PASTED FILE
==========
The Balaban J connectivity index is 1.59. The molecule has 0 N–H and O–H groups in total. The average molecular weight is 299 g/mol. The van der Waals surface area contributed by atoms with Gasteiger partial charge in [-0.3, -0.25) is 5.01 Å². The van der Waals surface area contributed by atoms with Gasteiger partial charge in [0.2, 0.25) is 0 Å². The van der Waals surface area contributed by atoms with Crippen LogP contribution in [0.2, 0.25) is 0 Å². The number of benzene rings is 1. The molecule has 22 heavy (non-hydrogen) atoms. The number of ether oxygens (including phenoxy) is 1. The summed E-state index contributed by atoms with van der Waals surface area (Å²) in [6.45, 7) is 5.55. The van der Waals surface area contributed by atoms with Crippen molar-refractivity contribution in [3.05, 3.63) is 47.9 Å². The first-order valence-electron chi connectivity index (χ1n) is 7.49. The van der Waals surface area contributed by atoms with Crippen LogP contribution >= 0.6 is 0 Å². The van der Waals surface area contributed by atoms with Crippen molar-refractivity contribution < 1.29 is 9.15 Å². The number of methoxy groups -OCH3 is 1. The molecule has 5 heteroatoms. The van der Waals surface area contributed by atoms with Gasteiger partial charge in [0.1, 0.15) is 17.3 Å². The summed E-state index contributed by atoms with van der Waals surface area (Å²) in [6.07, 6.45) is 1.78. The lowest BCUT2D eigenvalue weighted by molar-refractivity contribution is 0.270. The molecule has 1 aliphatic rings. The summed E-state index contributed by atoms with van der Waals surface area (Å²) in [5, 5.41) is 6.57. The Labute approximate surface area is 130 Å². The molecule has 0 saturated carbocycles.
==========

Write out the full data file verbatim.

The Balaban J connectivity index is 1.59. The molecule has 0 N–H and O–H groups in total. The average molecular weight is 299 g/mol. The van der Waals surface area contributed by atoms with Gasteiger partial charge in [-0.3, -0.25) is 5.01 Å². The van der Waals surface area contributed by atoms with Gasteiger partial charge in [0.2, 0.25) is 0 Å². The van der Waals surface area contributed by atoms with Crippen LogP contribution in [0.2, 0.25) is 0 Å². The number of benzene rings is 1. The molecule has 22 heavy (non-hydrogen) atoms. The number of ether oxygens (including phenoxy) is 1. The summed E-state index contributed by atoms with van der Waals surface area (Å²) in [6.45, 7) is 5.55. The van der Waals surface area contributed by atoms with Crippen molar-refractivity contribution in [3.05, 3.63) is 47.9 Å². The first-order valence-electron chi connectivity index (χ1n) is 7.49. The van der Waals surface area contributed by atoms with Crippen LogP contribution >= 0.6 is 0 Å². The van der Waals surface area contributed by atoms with Crippen molar-refractivity contribution < 1.29 is 9.15 Å². The number of methoxy groups -OCH3 is 1. The molecule has 5 heteroatoms. The van der Waals surface area contributed by atoms with Gasteiger partial charge in [0.1, 0.15) is 17.3 Å². The summed E-state index contributed by atoms with van der Waals surface area (Å²) in [6.07, 6.45) is 1.78. The lowest BCUT2D eigenvalue weighted by molar-refractivity contribution is 0.270. The molecule has 1 aliphatic rings. The summed E-state index contributed by atoms with van der Waals surface area (Å²) in [5, 5.41) is 6.57. The Labute approximate surface area is 130 Å². The molecule has 0 saturated carbocycles.